Coyote Hills: Birding Hotspot

By Pamela Llewellyn
When people visit from out of town and ask, “Where’s the best place to go birding?” I always have to pause and collect my thoughts.  San Francisco Bay is one of the richest and most diverse places to bird along the California coast — one of the major foraging, resting, and over-wintering spots along the Pacific Flyway.
Coyote Hills Regional Park in Fremont is one of my all-time favorite East Bay birding locations, due to the variety of habitats supporting diverse groups of both flora and fauna.  But it also has a rich cultural history.
The East Bay’s original inhabitants were ancestors of the Ohlone Indians, hunters and gatherers whose skills enabled them to live well off the land’s natural ounty.  At that time Tule elk, California Condors, sea otters, and fish were abundant.  Some of the rich wetlands that sustained them are preserved at Coyote Hills, along with 2,000-year old Tuibun Ohlone Indian shellmound sites.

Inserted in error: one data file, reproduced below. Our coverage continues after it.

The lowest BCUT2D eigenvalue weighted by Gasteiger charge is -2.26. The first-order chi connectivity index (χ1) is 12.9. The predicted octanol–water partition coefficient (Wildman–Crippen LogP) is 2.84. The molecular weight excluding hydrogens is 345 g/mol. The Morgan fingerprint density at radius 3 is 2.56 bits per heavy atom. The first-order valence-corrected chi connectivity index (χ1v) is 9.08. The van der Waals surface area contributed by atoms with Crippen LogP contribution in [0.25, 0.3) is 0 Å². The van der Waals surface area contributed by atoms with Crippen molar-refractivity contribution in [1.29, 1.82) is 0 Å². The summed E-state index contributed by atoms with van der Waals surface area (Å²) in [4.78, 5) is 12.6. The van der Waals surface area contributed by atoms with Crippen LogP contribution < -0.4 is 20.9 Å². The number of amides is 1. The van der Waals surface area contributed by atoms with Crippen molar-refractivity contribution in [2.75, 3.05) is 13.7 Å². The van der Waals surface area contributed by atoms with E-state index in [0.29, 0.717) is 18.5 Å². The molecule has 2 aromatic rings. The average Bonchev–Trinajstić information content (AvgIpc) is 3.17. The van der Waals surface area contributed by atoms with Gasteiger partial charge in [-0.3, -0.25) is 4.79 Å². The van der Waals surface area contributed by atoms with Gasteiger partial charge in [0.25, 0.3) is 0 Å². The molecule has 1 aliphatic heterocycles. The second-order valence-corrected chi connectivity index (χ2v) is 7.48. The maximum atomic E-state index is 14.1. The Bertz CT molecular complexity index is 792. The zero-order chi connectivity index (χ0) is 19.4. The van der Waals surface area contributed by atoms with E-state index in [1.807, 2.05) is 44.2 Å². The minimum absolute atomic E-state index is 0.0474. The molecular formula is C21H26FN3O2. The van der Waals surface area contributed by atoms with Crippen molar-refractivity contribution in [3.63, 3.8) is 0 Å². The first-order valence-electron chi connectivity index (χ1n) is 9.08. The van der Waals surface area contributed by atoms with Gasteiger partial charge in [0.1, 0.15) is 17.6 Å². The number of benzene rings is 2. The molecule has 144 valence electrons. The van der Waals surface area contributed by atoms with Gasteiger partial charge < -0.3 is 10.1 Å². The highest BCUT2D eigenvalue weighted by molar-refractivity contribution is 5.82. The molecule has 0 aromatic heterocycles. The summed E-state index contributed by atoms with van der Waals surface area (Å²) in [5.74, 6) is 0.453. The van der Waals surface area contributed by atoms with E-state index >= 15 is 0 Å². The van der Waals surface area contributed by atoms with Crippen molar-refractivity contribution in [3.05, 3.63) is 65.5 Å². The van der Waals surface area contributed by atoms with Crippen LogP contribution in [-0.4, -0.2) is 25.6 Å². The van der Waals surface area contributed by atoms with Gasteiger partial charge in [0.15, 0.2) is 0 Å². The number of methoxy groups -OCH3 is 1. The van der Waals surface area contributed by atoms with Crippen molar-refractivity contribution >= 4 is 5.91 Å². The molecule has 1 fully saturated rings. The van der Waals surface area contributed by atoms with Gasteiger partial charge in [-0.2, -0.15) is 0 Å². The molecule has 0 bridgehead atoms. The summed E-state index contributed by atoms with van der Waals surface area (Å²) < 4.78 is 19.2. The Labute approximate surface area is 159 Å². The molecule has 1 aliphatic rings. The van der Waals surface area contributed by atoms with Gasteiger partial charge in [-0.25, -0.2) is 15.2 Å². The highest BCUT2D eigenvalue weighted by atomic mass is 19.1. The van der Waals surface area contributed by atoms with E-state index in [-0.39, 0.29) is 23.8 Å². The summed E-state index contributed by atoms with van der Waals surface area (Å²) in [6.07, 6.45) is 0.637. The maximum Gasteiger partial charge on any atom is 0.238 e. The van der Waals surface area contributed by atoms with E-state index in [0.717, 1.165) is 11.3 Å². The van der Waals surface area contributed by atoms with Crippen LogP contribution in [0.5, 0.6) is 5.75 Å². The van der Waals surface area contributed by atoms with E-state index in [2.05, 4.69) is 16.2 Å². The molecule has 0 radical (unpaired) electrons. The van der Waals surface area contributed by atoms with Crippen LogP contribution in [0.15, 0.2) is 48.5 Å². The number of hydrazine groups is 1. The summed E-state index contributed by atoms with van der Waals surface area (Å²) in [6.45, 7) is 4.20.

The park’s varied history also includes Mission and settler ranching and farming activities, salt production, a duck hunting club, a dairy, rock quarrying, a military NIKE missile site, and a biosonar research facility.  Coyote Hills Regional Park was dedicated to public use in 1967 and is presently comprised of nearly 978 acres of open space.
There is not a dull time of year to bird at Coyote Hills: Each season offers a unique glimpse into the life of birds.
Spring in Coyote Hills is a very busy time of year.  Upon entering the park, the road passes through grasslands and marsh where Northern Harriers (formerly known as Marsh Hawks) soar over the reeds in search of food, or do roller-coaster loops and food hand-offs mid-air air to impress a potential mate.

Coyote Hills in the spring / Photo by Ilana DeBare
Coyote Hills in the spring / Photo by Ilana DeBare

Coyote Hills during a spring sunset / Photo by Jerry Ting
Coyote Hills during a spring sunset / Photo by Jerry Ting (East Bay Regional Park District)

Pied-billed Grebe at Coyote Hills / Photo by Pamela Llewellyn
Pied-billed Grebe at Coyote Hills / Photo by Pamela Llewellyn

Marsh Wrens chatter their staccato song out in the marshes, while Bewick’s Wrens sing melodiously from branches up on the hillside.  If you park at the Visitor Center and walk up to Hoot Hollow, you might catch a glimpse of the resident Great-horned Owl family with their newly fledged young.   Or if you walk out further into the marshes you may hear the lovely Common Yellowthroats, perched in among the reeds, singing to define territory for their families.